1.1 The behaviour that intends to inflict some form of harm on others. Aggression can be verbal or
2 Biological explanation
188.8.131.52 Men have much more testosterone than women and are more aggressive
184.108.40.206 There is a high proportion of men with XYY syndrome in amongst violent offenders, potentially
making them more aggressive.
2.3 Brain: interaction/abnormalities
2.3.1 Prefrontal cortex
220.127.116.11 knows when instinctive behaviour is appropriate, controls and stops aggression
2.3.2 Limbic system
18.104.22.168 associated with instinctive behaviour e.g. aggression.
2.4 Young study
2.4.1 A:To see what effect hormones have on aggressive behaviour.
2.4.2 M: Young injected pregnant rhesus monkeys with testosterone and observed the levels of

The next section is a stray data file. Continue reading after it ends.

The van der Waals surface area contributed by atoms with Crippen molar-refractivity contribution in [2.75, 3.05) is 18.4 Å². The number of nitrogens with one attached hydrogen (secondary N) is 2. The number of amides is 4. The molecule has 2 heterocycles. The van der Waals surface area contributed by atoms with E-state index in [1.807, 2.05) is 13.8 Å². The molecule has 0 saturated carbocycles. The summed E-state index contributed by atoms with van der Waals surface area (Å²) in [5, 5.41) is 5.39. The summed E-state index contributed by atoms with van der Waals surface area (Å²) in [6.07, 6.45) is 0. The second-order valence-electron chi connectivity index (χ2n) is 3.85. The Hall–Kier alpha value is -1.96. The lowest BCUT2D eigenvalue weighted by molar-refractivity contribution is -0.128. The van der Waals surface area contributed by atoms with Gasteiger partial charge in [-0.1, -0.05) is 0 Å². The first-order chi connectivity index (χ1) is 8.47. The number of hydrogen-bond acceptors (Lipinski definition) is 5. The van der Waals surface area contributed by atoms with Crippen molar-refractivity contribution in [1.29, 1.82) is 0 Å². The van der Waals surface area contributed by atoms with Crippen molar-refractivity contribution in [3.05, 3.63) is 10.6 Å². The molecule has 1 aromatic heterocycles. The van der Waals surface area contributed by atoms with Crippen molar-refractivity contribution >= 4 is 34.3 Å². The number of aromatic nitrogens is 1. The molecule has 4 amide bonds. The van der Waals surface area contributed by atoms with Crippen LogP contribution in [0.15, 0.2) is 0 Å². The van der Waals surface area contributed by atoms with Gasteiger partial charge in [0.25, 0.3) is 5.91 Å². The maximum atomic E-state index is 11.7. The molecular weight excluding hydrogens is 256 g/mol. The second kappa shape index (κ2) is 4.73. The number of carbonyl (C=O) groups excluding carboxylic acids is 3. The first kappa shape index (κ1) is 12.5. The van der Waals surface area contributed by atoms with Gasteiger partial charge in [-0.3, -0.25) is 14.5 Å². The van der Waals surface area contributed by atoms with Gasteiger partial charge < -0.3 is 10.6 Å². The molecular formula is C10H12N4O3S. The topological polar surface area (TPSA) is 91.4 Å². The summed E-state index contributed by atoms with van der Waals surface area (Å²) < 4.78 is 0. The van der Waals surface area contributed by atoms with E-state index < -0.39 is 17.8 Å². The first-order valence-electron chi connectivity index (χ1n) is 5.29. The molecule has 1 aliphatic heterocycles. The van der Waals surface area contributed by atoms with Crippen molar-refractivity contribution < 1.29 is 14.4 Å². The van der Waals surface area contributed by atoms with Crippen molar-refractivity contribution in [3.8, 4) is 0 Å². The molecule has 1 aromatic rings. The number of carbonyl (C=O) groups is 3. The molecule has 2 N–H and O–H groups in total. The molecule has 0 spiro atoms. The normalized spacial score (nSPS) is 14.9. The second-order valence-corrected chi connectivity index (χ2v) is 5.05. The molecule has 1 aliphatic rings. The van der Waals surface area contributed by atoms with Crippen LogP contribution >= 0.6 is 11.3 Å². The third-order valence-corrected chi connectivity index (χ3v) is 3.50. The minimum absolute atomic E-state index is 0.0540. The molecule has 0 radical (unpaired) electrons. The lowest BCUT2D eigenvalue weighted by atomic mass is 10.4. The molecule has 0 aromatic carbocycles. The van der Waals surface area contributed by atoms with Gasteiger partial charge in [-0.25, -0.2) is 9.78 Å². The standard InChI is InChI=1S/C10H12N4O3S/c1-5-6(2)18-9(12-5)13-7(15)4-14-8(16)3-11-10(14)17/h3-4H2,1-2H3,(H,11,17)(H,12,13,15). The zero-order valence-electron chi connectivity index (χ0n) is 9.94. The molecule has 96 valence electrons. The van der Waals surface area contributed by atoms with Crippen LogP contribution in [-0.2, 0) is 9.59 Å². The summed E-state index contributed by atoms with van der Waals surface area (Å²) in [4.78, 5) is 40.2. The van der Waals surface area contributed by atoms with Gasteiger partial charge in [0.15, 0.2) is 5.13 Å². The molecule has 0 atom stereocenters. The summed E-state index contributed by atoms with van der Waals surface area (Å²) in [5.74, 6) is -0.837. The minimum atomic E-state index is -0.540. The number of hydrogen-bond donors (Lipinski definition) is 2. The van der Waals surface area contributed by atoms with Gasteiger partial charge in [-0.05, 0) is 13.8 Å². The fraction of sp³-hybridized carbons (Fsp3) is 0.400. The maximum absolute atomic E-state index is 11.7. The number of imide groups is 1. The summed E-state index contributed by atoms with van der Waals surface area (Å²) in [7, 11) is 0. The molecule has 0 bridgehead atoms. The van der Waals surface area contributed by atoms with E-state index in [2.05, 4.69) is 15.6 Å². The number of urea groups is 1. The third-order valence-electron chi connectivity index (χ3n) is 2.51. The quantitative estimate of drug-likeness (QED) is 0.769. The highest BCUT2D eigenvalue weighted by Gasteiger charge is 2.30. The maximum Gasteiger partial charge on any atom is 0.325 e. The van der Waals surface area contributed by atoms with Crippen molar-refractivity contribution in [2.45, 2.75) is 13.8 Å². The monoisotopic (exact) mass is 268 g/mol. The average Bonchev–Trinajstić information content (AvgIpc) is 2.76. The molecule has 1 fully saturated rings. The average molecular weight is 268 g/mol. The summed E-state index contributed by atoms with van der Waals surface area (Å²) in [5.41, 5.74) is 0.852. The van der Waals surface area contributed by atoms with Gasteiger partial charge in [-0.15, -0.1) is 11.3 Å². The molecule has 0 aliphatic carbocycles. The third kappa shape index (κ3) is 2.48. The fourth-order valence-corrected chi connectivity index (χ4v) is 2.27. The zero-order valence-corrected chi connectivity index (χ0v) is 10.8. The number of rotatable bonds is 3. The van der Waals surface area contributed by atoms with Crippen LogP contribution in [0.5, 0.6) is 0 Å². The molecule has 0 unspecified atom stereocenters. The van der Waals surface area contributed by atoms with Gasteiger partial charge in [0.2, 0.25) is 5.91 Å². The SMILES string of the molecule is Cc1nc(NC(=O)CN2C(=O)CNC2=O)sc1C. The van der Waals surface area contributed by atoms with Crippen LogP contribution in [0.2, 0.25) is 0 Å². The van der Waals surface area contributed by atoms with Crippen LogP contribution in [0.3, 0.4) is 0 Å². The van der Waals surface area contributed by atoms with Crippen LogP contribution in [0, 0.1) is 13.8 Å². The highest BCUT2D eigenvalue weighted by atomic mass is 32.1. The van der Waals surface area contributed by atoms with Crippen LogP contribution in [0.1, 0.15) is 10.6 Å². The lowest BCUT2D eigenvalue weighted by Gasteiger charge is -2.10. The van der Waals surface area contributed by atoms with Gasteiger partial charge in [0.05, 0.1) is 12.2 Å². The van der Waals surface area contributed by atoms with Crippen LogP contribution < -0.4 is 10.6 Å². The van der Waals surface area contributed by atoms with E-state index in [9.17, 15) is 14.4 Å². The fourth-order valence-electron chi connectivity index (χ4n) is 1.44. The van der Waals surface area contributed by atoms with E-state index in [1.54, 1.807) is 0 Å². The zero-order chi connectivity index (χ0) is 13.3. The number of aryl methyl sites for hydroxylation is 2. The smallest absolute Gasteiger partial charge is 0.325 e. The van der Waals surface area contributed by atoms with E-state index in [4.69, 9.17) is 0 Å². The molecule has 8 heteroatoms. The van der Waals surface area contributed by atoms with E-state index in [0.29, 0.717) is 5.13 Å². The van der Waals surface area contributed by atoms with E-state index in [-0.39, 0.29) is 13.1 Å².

aggression in their offspring as they matured.
2.4.3 R; The high levels of testosterone made the females grow up to behave like male
monkeys – engaging in rough-and-tumble play and challenged the males for dominance in their
2.4.4 C: Testosterone does seem to play a vital part in aggressive behaviour.
2.4.5 E: Results are not generalisable as the behaviour of monkies may not reflect the
complex bevaviour of humans. There are ethical issues with this study as the
unnatural increase of testosterone may have caused distress and physiological
harm (e.g. through challanging males for dominance. However this study does
support that testosterone does play a vital role in aggression